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Reconstruction Period Research Forum

A Colored Man's Reminiscences of James Madison

A Colored Man's Reminiscences of James Madison
Source:White House History: A journal published occasionally by the White House Historical Association (740 Jackson Place N.W., Washington, D.C. 20506), Volume 1, Number 1, 1983, pp. 46-51

A Colored Man's Reminiscences of James Madison

by Paul Jennings

[Editor's note: This is a reprint in its entirety of the 1865 memoir of Paul Jennings, a former slave, and the preface that originally accompanied it. A commentary follows.]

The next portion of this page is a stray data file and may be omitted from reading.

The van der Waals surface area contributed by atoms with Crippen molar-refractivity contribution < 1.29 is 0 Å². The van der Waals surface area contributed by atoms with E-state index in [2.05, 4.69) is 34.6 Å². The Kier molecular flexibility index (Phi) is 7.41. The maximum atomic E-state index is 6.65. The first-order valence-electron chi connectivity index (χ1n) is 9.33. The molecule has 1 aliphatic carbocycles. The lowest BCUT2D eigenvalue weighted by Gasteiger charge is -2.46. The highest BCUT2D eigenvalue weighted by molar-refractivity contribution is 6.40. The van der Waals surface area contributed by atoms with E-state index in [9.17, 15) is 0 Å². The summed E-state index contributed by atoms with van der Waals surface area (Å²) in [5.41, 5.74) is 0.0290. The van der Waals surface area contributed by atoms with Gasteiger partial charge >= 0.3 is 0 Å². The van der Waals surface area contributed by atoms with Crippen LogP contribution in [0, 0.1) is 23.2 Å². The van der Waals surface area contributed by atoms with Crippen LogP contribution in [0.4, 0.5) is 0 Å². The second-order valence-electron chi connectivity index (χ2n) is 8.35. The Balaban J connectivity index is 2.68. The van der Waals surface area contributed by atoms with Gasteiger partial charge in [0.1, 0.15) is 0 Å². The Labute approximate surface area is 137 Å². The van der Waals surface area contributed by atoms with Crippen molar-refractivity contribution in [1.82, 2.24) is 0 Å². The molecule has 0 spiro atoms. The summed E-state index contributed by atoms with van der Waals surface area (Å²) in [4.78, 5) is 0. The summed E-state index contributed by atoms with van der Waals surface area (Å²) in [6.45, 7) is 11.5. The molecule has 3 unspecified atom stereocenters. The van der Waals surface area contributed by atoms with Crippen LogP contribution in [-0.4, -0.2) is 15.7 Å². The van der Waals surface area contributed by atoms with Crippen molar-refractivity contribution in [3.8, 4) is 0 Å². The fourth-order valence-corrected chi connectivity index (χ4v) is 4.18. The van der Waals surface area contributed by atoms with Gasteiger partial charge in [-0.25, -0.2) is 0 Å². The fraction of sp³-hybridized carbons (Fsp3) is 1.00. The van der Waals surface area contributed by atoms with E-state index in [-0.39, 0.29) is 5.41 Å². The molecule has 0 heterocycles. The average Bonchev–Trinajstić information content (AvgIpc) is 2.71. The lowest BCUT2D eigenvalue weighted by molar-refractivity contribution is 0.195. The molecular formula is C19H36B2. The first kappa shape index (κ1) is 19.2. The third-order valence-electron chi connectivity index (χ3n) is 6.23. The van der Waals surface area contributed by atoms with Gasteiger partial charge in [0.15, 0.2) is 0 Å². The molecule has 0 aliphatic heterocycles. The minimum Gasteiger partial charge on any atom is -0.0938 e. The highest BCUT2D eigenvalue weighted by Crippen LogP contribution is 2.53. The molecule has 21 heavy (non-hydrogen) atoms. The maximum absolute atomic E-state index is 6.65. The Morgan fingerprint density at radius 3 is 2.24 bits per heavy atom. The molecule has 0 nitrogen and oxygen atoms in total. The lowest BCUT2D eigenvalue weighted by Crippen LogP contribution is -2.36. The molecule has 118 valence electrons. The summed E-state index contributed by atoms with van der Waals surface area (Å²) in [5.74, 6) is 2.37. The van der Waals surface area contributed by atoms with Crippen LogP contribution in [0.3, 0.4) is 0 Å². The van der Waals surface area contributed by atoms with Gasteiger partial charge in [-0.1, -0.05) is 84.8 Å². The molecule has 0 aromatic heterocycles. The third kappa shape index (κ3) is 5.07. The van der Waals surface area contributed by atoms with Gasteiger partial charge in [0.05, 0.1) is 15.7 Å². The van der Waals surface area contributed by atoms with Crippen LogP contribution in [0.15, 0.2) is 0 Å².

Preface. Among the laborers at the Department of the Interior is an intelligent colored man, Paul Jennings, who was born a slave on President Madison's estate, in Montpelier, Va., in 1799. His reputed father was Benj. Jennings, an English trader there; his mother, a slave of Mr. Madison, and the granddaughter of an Indian. Paul was a "body servant" of Mr. Madison, till his death, and afterwards of Daniel Webster, having purchased his freedom of Mrs. Madison. His character for sobriety, truth, and fidelity, is unquestioned; and as he was a daily witness of interesting events, I have thought some of his recollections were worth writing down in almost his own language.


18 Dec 2002 :: 14 Nov 2008
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